Less than three months after one of Canada's biggest cryptocurrency exchanges was shut down amid a swirl of controversy, a bid to restructure Vancouver-based QuadrigaCX has failed and the virtual company has officially entered bankruptcy proceedings.
The federal government is stepping in to regulate a company's controversial plan to use water from one of Nova Scotia's major rivers to create huge underground caverns to store natural gas, but a Mi'kmaq leader says Ottawa's move doesn't go far enough.
The widow of QuadrigaCX CEO Gerald Cotten says a chief restructuring officer should be appointed to oversee what remains of the insolvent cryptocurrency trading platform, saying her role as director has drawn "unwanted" online commentary suggesting she is trying to hide assets.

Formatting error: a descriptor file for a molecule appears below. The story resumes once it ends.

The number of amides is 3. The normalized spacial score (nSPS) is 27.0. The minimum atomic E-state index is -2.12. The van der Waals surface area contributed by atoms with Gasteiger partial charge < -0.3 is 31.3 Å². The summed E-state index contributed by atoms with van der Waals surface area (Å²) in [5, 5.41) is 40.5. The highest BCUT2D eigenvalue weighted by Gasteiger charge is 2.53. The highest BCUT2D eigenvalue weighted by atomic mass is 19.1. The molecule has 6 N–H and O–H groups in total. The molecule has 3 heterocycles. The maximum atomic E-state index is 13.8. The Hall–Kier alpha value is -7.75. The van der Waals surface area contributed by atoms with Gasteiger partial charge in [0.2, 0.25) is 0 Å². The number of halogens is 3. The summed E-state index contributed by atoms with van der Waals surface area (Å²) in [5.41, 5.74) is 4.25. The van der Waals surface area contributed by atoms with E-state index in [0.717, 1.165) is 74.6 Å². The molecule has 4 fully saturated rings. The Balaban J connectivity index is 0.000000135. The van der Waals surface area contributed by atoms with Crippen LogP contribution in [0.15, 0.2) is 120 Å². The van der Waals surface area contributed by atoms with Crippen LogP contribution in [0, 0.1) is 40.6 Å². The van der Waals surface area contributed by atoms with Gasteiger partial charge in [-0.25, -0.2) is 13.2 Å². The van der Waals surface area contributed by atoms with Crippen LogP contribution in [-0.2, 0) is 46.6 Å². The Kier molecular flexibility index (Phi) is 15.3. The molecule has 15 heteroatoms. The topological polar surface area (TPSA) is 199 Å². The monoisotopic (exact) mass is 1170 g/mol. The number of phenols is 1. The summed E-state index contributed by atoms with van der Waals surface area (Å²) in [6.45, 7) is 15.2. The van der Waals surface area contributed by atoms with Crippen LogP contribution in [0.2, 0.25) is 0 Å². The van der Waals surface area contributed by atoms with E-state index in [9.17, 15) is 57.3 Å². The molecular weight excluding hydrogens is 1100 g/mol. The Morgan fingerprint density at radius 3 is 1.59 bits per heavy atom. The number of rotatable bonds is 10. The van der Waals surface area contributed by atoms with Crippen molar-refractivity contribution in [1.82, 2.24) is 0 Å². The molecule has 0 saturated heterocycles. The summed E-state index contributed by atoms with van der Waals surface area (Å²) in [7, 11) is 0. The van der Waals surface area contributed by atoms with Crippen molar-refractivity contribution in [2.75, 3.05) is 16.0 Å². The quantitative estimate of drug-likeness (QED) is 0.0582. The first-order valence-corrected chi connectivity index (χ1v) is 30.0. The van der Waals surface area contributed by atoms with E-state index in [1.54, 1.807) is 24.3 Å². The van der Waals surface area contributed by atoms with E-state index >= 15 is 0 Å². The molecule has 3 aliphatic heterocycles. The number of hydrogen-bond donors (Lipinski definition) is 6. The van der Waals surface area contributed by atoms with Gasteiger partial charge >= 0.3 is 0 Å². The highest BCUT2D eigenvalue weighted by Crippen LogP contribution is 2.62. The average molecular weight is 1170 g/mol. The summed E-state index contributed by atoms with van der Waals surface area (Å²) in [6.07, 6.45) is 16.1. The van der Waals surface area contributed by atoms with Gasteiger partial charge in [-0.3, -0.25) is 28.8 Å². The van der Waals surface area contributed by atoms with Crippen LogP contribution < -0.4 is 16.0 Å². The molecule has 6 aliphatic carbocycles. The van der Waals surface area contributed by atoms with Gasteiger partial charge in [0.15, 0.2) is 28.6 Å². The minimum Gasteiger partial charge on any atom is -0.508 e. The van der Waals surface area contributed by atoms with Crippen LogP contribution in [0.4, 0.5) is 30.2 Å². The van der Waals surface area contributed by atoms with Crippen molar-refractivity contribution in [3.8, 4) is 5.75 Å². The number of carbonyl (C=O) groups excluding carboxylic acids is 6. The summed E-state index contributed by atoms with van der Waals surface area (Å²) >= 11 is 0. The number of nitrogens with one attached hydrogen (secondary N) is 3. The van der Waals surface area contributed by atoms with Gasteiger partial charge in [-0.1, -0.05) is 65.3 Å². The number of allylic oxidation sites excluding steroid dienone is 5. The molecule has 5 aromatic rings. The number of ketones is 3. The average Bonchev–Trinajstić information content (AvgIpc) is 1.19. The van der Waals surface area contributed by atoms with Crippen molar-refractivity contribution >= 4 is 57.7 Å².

The wary skepticism that Canada's big banks have for the cryptocurrency industry was on full display on Friday, February 22, 2019, when a Nova Scotia judge issued an order for the eventual disbursement of more than $30 million that belonged to the insolvent QuadrigaCX trading platform.
The court-appointed monitor overseeing the search for the $260 million owed to clients of the faltering QuadrigaCX cryptocurrency exchange says it recently found more than $900,000 in digital assets — only to see more than half of those crypto-coins escape its grasp.
The man who leads the Canadian Armed Forces says military leaders have failed to grasp the importance of recruiting more women and minorities, partly because they have for too long relied on an antiquated template for recruits.